View of the village
|• Total||2.88 km2 (1.11 sq mi)|
|Elevation||17 m (56 ft)|
|• Density||2,220/km2 (5,700/sq mi)|
|Time zone||UTC+01:00 (CET)|
|• Summer (DST)||UTC+02:00 (CEST)|
Melhus (or Nedre Melhus) is the administrative centre of Melhus municipality in Trøndelag county, Norway. The village is located in the lower Gauldalen valley, along the river Gaula, about 15 kilometres (9.3 mi) south of the city of Trondheim. The 2.88-square-kilometre (710-acre) village has a population (2018) of 6,393 and a population density of 2,220 inhabitants per square kilometre (5,700/sq mi).
The village lies along the European route E06 highway as well as the Dovrebanen railway line. The railroad stops at the Melhus Station in the central part of the village. The historic Melhus Church is located about 1.5 kilometres (0.93 mi) south of Melhus in the village of Storsand. Melhus is the largest urban area in the municipality, so it has a mall, many stores and businesses, restaurants, banks, a medical centre, a school, and the municipal government offices.
Melhus was the site of many important events during the Viking Era. It was the site of the Rimul farm in Melhus at which Jarl Haakon was killed by his slave, Tormod Kark. Jarlshola is the location in Melhus thought to have been the hiding place of Jarl Haakon and Tormod Kark on their last night before the infamous murder at Rimul.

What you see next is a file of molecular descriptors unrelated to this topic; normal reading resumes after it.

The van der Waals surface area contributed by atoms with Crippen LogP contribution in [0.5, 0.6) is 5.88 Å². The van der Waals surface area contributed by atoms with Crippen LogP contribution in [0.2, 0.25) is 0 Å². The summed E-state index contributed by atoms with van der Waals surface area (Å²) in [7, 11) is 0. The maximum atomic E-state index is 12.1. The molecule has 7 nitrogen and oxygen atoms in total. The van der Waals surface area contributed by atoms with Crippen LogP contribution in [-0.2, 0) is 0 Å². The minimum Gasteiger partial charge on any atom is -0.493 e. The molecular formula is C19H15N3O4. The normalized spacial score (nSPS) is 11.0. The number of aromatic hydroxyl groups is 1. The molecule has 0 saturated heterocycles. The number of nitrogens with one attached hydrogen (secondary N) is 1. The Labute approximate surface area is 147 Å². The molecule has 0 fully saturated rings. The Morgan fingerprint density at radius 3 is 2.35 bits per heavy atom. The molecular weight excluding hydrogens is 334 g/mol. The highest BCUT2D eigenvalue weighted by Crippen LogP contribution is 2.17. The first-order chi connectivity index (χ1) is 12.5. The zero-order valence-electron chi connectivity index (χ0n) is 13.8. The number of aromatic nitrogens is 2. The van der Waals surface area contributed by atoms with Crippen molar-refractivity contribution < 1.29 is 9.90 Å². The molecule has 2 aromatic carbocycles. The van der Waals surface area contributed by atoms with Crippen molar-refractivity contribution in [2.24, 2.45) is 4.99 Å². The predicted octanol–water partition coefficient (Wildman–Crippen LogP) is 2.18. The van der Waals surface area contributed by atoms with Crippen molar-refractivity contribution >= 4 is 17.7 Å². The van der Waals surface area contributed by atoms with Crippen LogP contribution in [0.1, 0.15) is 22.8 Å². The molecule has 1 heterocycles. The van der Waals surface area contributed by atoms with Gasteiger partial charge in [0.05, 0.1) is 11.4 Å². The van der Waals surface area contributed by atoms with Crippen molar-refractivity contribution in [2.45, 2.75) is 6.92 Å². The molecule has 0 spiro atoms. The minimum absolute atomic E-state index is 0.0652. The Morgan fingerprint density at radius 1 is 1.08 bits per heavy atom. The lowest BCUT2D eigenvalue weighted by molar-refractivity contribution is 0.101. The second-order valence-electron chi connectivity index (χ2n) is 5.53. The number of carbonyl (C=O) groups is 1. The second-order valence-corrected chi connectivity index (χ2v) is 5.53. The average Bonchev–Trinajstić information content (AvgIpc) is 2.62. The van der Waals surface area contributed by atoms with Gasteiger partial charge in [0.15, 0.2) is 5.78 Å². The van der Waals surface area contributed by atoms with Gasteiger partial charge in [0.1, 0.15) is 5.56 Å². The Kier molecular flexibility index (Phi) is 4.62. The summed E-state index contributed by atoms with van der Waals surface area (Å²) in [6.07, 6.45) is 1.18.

The village (originally the prestegjeld) is named after the old Melhus farm (Old Norse: Meðalhúsar), since the first Melhus Church was built there. The first element is meðal which means "middle" and the last element is the plural form of hús which means "house". The farm is one part of a greater and older farm, which had the name Óðinssalr which means "the salr (mead hall) of Odin".
- Statistisk sentralbyrå (1 January 2018). "Urban settlements. Population and area, by municipality".
- "Melhus (Trøndelag)". yr.no. Retrieved 2018-01-28.
- Haugen, Morten, ed. (2017-09-10). "Melhus – tettsted". Store norske leksikon (in Norwegian). Kunnskapsforlaget. Retrieved 2018-01-28.
- Rygh, Oluf (1901). Norske gaardnavne: Søndre Trondhjems amt (in Norwegian) (14 ed.). Kristiania, Norge: W. C. Fabritius & sønners bogtrikkeri. p. 286.